This Underwear Line Just Launched a Body-Positive, Trans-Inclusive Campaign (Photos)

This Underwear Line Just Launched a Body-Positive, Trans-Inclusive Campaign (Photos)

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Remember when American Eagle ticked everyone off by launching a fake April Fool’s campaign for body positive men’s underwear? Yeah, well, forget those clowns, because Surge underwear, a men’s skivvies brand in the U.K., has launched a body positive underwear campaign. Not only is it real, but it’s also racially diverse and trans-inclusive on top of sexy.

The Surge underwear photo campaign incorporates guys from ages 21 to 43, at least three darker-skinned models (out of 11), two models with larger bodies and a trans man. While some of the men are toned and muscular, most of them have bodies like those of us who don’t hit the gym everyday.

Surge’s brand director, Austin Armacost — who appeared in LOGO TV’s The A-List New York, was buck naked in Celebrity Big Brother 16 and who once proclaimed himself as “a very asexual person” — said, “From day one it was decided that our brand was going to be an inclusive brand.”

RELATED | Cherish Yourself: An Ode to Finding Body-Positive Beauty in Us All

He continued, “Every single person is beautiful and this needs to be celebrated more. There is a lot of talk of female high street brands using plus-size models, but where are the men? We want to add towards overcoming an unattainable beauty standard and display an accurate representation of the ‘Everyday man.’”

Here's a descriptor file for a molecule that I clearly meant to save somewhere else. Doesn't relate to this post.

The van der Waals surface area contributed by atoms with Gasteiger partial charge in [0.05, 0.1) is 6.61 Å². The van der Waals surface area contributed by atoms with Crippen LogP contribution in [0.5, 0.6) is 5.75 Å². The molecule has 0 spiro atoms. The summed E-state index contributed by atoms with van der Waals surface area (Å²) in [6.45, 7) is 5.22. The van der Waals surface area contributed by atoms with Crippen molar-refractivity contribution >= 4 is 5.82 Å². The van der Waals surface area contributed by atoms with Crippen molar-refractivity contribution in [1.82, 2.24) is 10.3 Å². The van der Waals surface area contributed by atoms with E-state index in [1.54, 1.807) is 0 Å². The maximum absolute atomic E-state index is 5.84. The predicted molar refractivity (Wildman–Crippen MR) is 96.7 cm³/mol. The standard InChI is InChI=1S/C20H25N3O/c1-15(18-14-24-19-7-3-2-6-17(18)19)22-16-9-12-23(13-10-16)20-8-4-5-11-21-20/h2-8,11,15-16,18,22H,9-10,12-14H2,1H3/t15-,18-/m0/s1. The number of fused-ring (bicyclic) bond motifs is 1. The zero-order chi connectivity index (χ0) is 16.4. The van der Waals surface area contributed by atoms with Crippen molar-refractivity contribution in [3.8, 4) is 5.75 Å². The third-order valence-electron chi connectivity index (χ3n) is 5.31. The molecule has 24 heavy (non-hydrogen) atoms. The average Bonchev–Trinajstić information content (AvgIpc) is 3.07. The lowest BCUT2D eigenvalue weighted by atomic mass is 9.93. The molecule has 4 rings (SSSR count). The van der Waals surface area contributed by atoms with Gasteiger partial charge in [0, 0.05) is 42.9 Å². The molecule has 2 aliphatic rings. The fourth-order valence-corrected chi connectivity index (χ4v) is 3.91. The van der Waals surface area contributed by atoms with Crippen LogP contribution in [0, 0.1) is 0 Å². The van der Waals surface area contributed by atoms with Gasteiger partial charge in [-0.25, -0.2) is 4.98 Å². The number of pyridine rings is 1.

Queer people are bombarded by images of muscular retouched models in advertisements of all sorts. Combined with societal rejection, LGBTQ people face high rates of eating disorders and body dysmorphia. So we welcome Surge underwear’s campaign as it marks a step towards improved body image amongst men.

Here are images from Surge underwear’s body positive campaign:

Thankfully, there have been a handful of public efforts recently to highlight body positivity amongst queer men.

RELATED | Do the Pics You ‘Like’ on Instagram Reinforce Body Elitism and Toxic Masculinity?

In February 2017, five LGBTQ college students made a video discussing body image; in April 2017, gay actor Daniel Franzese discussed how body image affected his acting career; in July 2017, the EveryMAN project launched a photo series celebrating large men of color; and in November 2017, photographer Anthony Patrick Manieri released images celebrating nude men of size and in March 2018, an Instagrammer named Mina Gerges discussed his campaign to get men to embrace their stretch marks.

What do you think of Surge underwear’s body positive campaign?

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